3) Most importantly, spoken language is primary, not written language. Speaking is not the act of translating letters into speech. Rather, the opposite is true. Writing is a collection of symbols meant to represent spoken language. It is not language in and of itself. Many written languages (Spanish, Dutch, etc.), will regularly undergo orthographic reforms to reflect changes in the spoken language. This has never been done for English (the spelling of which has never been regularized in the first place), so what we use for written language is actually largely based on the spoken language of several centuries ago.

I’ve never really considered the implications of written vs. spoken language. This will give me lots to ponder.

Homer a Pseudonym for a Woman?

I have always considered the Illiad or the Odyssey to be among the best of love stories. True, there is lots of violence. True, the characters are mostly men. Love is the motivation and driving force behind the heros and why each is able to overcome and win.

If they were written by women, then that will not change my opinion about them being my favorites.

Discovery Channel :: News – History :: Scholar: Iliad, Odyssey Penned by Woman:

The author of the Greek epic poems the Iliad and the Odyssey was probably a woman, according to an upcoming book by a British historian and linguist.

Andrew Dalby, author of Rediscovering Homer, argues that the attribution of the poems to Homer was founded on a falsehood.

Homer’s link to the poems, Dalby writes, stems from an “ill-informed postclassical text, the anonymous Life of Homer, fraudulently ascribed to Herodotus,” a respected Greek historian who lived from around 484-425 B.C.

Read more


I got my oil changed today. One of the guys there sits down and says that he’ll put the more expensive oil I selected in my car while charging me for the cheaper stuff (about 60%) cheaper. The catch is he wanted me to give him a half the difference in cash under the table as a gratuity.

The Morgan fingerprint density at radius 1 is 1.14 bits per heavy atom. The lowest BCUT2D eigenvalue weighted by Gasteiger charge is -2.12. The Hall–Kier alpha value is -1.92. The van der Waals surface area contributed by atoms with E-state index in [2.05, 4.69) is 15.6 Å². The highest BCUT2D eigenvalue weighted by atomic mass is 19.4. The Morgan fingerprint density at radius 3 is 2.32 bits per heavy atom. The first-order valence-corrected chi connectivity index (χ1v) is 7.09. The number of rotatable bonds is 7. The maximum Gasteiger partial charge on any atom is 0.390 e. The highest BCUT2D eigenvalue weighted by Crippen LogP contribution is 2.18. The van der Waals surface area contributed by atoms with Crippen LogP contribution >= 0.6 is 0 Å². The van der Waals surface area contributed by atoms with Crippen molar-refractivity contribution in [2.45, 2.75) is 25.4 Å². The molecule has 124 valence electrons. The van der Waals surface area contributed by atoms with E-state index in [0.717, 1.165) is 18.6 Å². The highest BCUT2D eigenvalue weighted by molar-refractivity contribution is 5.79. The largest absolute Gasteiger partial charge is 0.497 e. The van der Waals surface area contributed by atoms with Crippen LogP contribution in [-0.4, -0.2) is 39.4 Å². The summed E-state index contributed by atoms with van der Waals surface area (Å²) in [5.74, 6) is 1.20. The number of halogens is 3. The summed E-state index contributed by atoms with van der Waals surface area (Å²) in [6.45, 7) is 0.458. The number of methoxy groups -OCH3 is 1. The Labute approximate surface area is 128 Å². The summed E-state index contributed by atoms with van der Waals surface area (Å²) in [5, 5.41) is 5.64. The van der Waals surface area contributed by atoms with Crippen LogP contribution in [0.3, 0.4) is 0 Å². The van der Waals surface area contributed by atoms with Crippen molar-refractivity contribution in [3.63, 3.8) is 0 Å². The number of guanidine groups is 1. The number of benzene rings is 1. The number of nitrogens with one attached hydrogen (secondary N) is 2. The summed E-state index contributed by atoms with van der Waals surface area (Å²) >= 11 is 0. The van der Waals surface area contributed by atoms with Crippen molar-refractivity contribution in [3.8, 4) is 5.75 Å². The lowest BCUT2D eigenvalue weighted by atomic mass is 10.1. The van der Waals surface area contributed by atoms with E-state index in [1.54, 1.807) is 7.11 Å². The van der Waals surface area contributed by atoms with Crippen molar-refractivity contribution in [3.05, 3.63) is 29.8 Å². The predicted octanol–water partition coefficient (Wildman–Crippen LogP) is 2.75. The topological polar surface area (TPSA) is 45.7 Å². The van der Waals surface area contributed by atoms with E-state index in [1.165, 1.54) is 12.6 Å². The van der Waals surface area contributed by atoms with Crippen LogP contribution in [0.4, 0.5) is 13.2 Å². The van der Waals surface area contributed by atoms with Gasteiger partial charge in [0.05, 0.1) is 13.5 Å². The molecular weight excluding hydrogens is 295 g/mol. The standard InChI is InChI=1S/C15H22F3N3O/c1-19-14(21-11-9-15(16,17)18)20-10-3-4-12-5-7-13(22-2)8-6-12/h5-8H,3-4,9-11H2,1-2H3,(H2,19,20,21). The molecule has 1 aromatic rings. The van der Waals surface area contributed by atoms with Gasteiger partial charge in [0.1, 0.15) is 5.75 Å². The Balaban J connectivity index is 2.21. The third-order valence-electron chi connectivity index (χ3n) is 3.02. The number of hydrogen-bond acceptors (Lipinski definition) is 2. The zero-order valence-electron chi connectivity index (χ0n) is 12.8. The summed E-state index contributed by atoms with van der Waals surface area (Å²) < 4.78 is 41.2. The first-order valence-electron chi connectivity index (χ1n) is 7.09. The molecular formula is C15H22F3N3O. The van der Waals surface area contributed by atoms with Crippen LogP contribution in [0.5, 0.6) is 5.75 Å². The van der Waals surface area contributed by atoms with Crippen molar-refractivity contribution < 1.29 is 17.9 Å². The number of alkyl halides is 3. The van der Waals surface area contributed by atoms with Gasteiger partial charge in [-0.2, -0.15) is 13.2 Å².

I told him that I wasn’t comfortable with that arrangement. He slunk off.

He came back later and claimed even a preacher the other day had taken the offer. In that case? Still, no. He then proceeded to tell me that when I bought the car, someone made a profit. Well, yeah, but that was built into the structure of the business model. What he wanted is make money under the table.

See, while its good for me (I get it cheaper) and good for him (he gets cash under the table), its not so good for the company where he works. He will get caught eventually. I know too many people who have done the same and gotten fired.

Back in Black

(No really, wearing the Binary People shirt!)

Back from Chicago. I posted the last of my pictures from the trip to Chicago. They are a tad out of order.

I really enjoyed the trip. Its nice to meet with people who are doing the same things and stuggling with the same issues.

I was able to meet lots of Baha’is at Feast. That alone made the trip worth it.


This series is my LOTR (the books I have read over and over). From 7th grade through 11th grade I read them at least once a year, usually twice. I replaced my first copy with another as the covers were nearly destroyed.